Skip to main content

Village by village, Iraq pushes back against Islamic State

After the Islamic State took control of 45% of the country, Iraq's army, police and volunteer forces have been fighting hard to retake areas alongside their international allies. Many have died in the fighting, which was inching forward one small village at time.
Iraqi security forces stand on a destroyed vehicle belonging to the Islamic State militants on the outskirt of Ramadi December 21, 2014. Picture taken December 21, 2014.  REUTERS/Stringer (IRAQ - Tags: CIVIL UNREST MILITARY POLITICS) - RTR4J6YH

BALAD, Iraq — Everywhere, Iraq is a war front; it’s only a matter of choice, a geographical menu. In Baghdad, the south and parts of the east, it’s a war of suicide bombings; in Al-Anbar, Saladin, part of Diyala, Kurdistan and of course Mosul, it’s a war of liberation. Both are being fought between the same rivals — the Iraqi government and its allies on one side and on the other the Islamic State (IS), which has managed to take control of almost 45% of the country over the last six months.

In Salahuddin province, north of Baghdad, shelling and shooting became the soundtrack. Life here is all about fighting and mourning. There are no more tears to shed for young fighters, soldiers or volunteers, who lose their lives on the front. Black lost its significance as the color women here wear during mourning; it simply became the color of everyday.

“I came from Basra to fight those terrorists, I came before the month of Ramadan [in June 2014],” said Abu Ghazwan, a Shiite commander whom Al-Monitor met at the village of Zor El-Bakr, near Balad air base, known as LSA Anaconda during the US occupation and Bakr air base during Saddam’s reign. Abu Ghazwan is commanding a group of 200 volunteers who decided to fight alongside the army and the federal police against IS. “I don’t have any intention to go back to my family or town before this battle is over, I’ve been here for almost six months and I’m ready to die, so another six months here won’t mean anything,” he said.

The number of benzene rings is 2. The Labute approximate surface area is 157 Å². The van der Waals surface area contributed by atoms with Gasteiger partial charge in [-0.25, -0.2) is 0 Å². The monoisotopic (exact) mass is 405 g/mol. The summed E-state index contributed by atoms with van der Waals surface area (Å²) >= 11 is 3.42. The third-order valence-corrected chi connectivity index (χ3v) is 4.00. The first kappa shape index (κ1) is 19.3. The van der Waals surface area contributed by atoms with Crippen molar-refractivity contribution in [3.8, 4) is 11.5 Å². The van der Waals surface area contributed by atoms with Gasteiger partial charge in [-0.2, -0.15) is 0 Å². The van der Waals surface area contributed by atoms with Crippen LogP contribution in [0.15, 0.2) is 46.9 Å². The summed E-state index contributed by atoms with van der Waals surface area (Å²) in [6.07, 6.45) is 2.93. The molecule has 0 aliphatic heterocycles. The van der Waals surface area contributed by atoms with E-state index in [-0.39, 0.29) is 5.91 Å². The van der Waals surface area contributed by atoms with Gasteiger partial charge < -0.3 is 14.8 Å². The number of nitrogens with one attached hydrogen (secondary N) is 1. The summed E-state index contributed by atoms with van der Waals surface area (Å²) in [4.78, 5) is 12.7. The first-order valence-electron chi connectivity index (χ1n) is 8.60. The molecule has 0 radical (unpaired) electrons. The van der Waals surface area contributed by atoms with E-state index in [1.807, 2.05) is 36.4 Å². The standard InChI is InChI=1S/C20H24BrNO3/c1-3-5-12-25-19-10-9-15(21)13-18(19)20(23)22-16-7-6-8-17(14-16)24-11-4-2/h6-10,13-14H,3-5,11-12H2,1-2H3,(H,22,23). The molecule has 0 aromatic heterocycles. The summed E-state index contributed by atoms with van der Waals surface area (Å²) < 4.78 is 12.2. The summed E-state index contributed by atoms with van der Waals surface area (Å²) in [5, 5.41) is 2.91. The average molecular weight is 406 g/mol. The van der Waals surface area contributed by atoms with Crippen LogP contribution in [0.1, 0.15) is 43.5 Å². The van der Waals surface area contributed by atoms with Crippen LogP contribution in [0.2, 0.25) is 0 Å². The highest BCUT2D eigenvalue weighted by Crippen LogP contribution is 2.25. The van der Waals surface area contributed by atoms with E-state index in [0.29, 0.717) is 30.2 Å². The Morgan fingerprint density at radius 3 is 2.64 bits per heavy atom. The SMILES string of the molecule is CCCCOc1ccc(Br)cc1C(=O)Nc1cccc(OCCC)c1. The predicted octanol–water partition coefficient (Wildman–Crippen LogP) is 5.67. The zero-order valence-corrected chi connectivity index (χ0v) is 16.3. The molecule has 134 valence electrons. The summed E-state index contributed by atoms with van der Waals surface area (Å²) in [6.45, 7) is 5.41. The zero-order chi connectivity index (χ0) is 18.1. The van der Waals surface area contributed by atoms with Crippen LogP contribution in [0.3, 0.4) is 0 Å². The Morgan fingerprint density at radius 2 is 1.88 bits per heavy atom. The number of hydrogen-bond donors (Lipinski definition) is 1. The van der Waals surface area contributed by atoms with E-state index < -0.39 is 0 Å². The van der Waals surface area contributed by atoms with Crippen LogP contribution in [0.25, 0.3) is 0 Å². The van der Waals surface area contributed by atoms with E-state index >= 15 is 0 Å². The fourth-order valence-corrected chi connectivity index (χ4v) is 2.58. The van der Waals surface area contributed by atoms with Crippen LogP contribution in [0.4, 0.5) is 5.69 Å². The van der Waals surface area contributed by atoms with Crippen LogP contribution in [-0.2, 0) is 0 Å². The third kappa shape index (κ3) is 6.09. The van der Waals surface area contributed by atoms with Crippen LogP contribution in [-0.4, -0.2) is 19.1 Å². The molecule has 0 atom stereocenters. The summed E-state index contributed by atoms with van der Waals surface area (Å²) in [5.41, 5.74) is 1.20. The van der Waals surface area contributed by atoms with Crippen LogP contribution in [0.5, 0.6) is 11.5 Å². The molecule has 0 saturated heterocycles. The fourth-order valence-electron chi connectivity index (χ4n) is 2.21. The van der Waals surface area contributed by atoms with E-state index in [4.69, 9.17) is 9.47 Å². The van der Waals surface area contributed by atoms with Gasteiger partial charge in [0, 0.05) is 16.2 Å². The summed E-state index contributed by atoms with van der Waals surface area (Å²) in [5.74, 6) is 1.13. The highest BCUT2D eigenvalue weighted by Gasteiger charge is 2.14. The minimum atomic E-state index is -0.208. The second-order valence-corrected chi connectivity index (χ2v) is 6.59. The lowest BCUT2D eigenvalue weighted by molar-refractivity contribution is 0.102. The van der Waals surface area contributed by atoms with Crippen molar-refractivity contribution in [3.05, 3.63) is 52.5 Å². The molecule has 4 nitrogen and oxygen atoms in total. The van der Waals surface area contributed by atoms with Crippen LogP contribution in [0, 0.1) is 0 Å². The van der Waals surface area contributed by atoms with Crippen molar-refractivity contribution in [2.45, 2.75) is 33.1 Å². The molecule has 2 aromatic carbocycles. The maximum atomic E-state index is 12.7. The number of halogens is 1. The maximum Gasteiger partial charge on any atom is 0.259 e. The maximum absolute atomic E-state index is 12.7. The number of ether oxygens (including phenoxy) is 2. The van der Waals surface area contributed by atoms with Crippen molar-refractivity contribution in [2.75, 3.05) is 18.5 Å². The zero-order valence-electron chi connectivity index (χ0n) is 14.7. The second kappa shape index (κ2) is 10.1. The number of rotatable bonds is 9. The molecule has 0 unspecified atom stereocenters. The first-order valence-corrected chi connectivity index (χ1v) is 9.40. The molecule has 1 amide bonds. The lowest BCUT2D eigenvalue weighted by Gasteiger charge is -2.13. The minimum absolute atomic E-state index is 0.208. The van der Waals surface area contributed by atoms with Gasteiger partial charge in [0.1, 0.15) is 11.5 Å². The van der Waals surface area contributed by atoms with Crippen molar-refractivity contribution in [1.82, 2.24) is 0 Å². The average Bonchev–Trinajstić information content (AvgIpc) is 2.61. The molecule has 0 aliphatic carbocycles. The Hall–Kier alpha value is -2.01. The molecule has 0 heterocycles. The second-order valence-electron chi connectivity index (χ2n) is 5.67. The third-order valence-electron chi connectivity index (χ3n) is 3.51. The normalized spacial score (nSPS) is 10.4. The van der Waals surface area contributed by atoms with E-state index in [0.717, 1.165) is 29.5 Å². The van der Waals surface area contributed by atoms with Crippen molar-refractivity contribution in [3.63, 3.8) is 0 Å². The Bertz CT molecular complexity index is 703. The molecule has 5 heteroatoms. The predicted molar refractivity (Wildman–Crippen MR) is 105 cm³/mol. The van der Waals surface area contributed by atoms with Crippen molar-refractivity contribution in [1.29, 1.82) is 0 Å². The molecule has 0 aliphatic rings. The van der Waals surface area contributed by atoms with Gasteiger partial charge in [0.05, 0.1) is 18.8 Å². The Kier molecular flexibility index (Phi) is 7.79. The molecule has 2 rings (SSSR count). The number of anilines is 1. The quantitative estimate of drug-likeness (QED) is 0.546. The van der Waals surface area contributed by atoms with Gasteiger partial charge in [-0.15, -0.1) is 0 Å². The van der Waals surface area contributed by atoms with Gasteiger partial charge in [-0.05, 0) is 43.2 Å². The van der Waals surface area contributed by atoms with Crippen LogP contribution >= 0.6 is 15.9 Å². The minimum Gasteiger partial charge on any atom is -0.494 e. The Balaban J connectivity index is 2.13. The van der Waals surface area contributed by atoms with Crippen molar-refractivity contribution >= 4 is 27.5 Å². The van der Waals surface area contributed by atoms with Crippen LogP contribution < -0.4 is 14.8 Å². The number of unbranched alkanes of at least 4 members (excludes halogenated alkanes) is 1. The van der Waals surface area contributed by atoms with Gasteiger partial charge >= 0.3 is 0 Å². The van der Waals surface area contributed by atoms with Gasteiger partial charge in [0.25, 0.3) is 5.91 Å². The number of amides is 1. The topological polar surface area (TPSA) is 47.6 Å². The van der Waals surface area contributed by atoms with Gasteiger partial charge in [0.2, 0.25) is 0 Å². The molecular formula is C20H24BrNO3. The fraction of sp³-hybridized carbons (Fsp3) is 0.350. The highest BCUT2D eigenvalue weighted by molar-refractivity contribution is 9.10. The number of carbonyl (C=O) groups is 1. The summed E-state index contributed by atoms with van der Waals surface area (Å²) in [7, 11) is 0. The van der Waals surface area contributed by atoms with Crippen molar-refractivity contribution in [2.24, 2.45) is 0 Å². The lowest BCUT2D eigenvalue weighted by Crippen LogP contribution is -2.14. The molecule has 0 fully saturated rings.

IS fighters are only 1 kilometer (0.62 mile) from where we stand, and there’s nothing that says they are there except for the shots and shells from their side aimed at the village. “Beware of the sniper” is the most used phrase here: “No one here wants to be killed by those lunatics,” said Hassan, a former taxi driver turned fighter. “I prefer dying in a different way, yet I’m ready to fight as far as this could help in defeating them; they aren’t an easy enemy. They fight until the last bullet.”

While we talk, a barrage is seen from Balad air base: 107 mm rockets are unleashed, the fighters start cheering as they see the smoke rising from the IS positions. It’s a game of war where winners and losers master the art of interaction, here or there the secret phrase is “Allahu akbar,” or God is great. 

“Wait till the Iranian rockets hit the skies, the sound alone is fearful,” said Abu Mohammed, a fighter from the area whose remarks seemed to intimidate his comrades. “Everyone is helping Iraq in this battle; imagine the Americans and the Iranians together,” laughs Abu Mohammed. He whispers to me, “I heard all of them are here at the base — the Iranians, the Americans and our army, but everyone is working on his own. What I care about is that they are helping us.”

From Zor El-Bakr, we precede to an area called “the graveyard,” and it is a graveyard, indeed: an open area that fronts three villages that are under IS control — Zor Boheshma, Al-Qadisiyah and Yathreb. The three are at that moment under IS’ control; they are also under heavy shelling that leaves towers of smoke rising above each village.

It was difficult to differentiate between fighters and soldiers since they all looked alike, except that government forces had the Iraqi flag on their uniform while nongovernment fighters, volunteers and militias wore badges with religious slogans.

“The main goal of this battle is to retake Balad district as a whole,” said Capt. Dirgham al-Hillay of the Iraqi federal police. “Daesh [IS] is using this area as a transit zone. They use to it to transfer arms and personnel to Diyala and Baghdad, it’s important to uproot them from here so that our next tasks would be easier.”

As the day came to an end and the sun set behind the towers of smoke, fighters continued their tasks and villagers await the news of those who died. A loud sound was heard as a big rocket was launched — something similar to what Abu Mohammed described that caused his comrades to be afraid. It goes high, beneath a drone that can be seen in the sky, then disappears. A few seconds later a mushroom of smoke could be seen from Yathreb. It was a clear sign that the battle here was heading toward an end.

More from Ali Hashem (Iran Pulse)

The Middle East in your inbox

Deepen your knowledge of the Middle East

Recommended Articles